The FDA, of course, continues to insist that prescription drugs from Canada are somehow far more dangerous than the very same drugs from the United States, even though Canadian pharmacies have been studied and shown to meet or exceed the very same safety requirements recognized by U.S. pharmacies.
Clearly, the momentum here is against the FDA. More and more states are standing up and accusing the FDA of doing little more than attempting to protect the profits of the pharmaceutical companies it is supposed to be regulating. In fact, it is blatantly obvious to anyone familiar with the situation that the FDA's mission here is to protect pharmaceutical profits and not to protect public health. If the FDA were really interested in helping the public, it would find ways to allow the importation of more affordable drugs from other countries rather than seeking to block them and effectively monopolize the U.S. drug market.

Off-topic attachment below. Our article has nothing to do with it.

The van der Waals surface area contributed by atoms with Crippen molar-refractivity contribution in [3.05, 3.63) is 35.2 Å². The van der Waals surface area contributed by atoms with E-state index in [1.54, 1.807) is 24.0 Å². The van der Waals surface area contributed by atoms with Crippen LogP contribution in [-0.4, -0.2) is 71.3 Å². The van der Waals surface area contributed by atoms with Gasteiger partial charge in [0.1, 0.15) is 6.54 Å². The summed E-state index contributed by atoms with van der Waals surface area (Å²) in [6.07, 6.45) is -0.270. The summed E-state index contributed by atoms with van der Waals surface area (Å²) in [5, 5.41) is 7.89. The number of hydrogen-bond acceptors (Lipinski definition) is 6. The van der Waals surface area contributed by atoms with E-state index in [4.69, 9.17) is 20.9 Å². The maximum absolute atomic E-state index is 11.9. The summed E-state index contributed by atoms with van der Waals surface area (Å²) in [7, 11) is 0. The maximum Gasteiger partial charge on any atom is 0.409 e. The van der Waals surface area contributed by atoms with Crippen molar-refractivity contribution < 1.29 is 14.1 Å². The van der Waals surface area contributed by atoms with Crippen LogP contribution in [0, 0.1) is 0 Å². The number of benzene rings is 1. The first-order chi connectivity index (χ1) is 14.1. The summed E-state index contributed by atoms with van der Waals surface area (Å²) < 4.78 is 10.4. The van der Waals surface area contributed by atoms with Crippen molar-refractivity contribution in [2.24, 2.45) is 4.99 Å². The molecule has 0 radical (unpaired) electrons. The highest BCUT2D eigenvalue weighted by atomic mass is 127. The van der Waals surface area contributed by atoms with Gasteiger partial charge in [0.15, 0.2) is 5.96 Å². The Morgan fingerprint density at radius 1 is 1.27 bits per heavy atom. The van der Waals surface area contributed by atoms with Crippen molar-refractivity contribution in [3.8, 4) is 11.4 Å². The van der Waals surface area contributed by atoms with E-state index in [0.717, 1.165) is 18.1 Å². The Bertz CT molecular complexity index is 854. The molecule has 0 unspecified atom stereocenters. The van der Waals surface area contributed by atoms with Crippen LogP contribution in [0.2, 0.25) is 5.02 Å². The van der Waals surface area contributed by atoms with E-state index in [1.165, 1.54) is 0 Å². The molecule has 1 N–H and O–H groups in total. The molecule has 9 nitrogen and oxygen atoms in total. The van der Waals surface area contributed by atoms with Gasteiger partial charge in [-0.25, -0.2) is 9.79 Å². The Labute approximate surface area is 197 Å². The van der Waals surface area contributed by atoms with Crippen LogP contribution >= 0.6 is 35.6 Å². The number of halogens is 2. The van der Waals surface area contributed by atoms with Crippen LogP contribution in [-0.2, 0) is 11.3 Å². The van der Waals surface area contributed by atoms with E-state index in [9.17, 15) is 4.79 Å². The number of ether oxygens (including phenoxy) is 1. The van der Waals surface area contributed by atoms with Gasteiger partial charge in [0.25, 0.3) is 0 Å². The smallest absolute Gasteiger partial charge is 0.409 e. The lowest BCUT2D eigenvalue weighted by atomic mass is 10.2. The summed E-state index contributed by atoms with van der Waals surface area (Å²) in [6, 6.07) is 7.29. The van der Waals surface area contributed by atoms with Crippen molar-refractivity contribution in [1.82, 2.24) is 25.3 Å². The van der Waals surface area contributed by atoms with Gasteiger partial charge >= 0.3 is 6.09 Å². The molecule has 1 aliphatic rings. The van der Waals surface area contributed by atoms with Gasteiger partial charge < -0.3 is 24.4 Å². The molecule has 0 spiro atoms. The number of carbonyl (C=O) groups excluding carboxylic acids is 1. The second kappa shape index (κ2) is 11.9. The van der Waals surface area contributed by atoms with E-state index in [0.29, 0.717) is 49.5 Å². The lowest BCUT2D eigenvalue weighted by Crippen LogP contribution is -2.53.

This is why the FDA is now grasping at straws and coming up with ridiculous claims such as the one that says terrorists will somehow target prescription drugs from Canada. I'm not making this up -- the FDA has actually made this claim as part of its argument that prescription drugs should not be allowed to be imported from other countries, thereby forcing U.S. consumers to pay exorbitant prices for such drugs in the United States.
Of course, importing prescription drugs is really only a stop-gap measure to fighting the skyrocketing costs of health care (or "sick-care") in the United States. Until we actually start investing in disease prevention, we will never reign in the rising costs, no matter how cheaply we can source these prescription drugs. Remember that for every dollar that's currently being spent on prescription drugs, we as a nation could have spent one penny on prevention and avoided the whole disease in the first place.